public class TestClient extends TestCase {
            
            	protected final Log logger = LogFactory.getLog(getClass());
            	
            		public void testClient()
            		{
            			logger.info("Starting test");
            			
            			String hardXML = "<event> .. SNIP .. </event>";
            
            			Event event = null;
            			Tree tree = null;
            			try {
            				// Using HttpURLConnection to talk to web service.
            				// We pass the event xml and expect to get back an xml representation
            				// of a Tree object (containing drilldown data).
            				
            				URL url = new URL("http","localhost",8080,"/WS/test");
            				
            				HttpURLConnection httpConnection = (HttpURLConnection) url.openConnection();
            				httpConnection.setDoOutput (true);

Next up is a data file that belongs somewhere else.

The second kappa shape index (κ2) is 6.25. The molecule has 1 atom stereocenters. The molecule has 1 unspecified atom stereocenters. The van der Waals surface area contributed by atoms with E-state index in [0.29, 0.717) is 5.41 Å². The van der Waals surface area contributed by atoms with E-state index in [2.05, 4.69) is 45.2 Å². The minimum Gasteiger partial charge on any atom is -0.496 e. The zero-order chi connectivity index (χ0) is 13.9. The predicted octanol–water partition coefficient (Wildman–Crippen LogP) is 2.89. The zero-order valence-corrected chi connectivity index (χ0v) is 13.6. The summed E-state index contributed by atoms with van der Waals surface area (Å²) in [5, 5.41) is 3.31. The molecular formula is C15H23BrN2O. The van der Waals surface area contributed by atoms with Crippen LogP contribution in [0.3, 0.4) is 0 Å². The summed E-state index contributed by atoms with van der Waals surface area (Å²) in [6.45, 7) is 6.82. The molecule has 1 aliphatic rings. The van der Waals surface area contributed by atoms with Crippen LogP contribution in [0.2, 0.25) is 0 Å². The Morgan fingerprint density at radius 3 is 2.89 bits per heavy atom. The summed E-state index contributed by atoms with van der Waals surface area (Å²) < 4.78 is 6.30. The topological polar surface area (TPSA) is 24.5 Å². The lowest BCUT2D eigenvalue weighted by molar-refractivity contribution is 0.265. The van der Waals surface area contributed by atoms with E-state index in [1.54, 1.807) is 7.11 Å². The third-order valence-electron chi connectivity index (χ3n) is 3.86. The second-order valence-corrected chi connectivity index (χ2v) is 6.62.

httpConnection.setDoInput(true);
            				httpConnection.setRequestMethod ("POST"); 
            				httpConnection.setRequestProperty("Content-Type", "text/xml");
            				httpConnection.setUseCaches(false);
            				OutputStream os = httpConnection.getOutputStream();
            				OutputStreamWriter ow = new OutputStreamWriter(os);
            
            				ow.write(hardXML);
            				ow.flush();
            				ow.close();
            				
            				
            				// Read the response...
            				// In this case it will be an xml representation of a Tree
            				BufferedReader in = new BufferedReader(new InputStreamReader(httpConnection.getInputStream()));
            				String input;
            				StringBuffer response = new StringBuffer(256);
            	        	while((input = in.readLine()) != null) {
            					response.append(input + "\r");
            				}
            	        	
            	        	httpConnection.disconnect();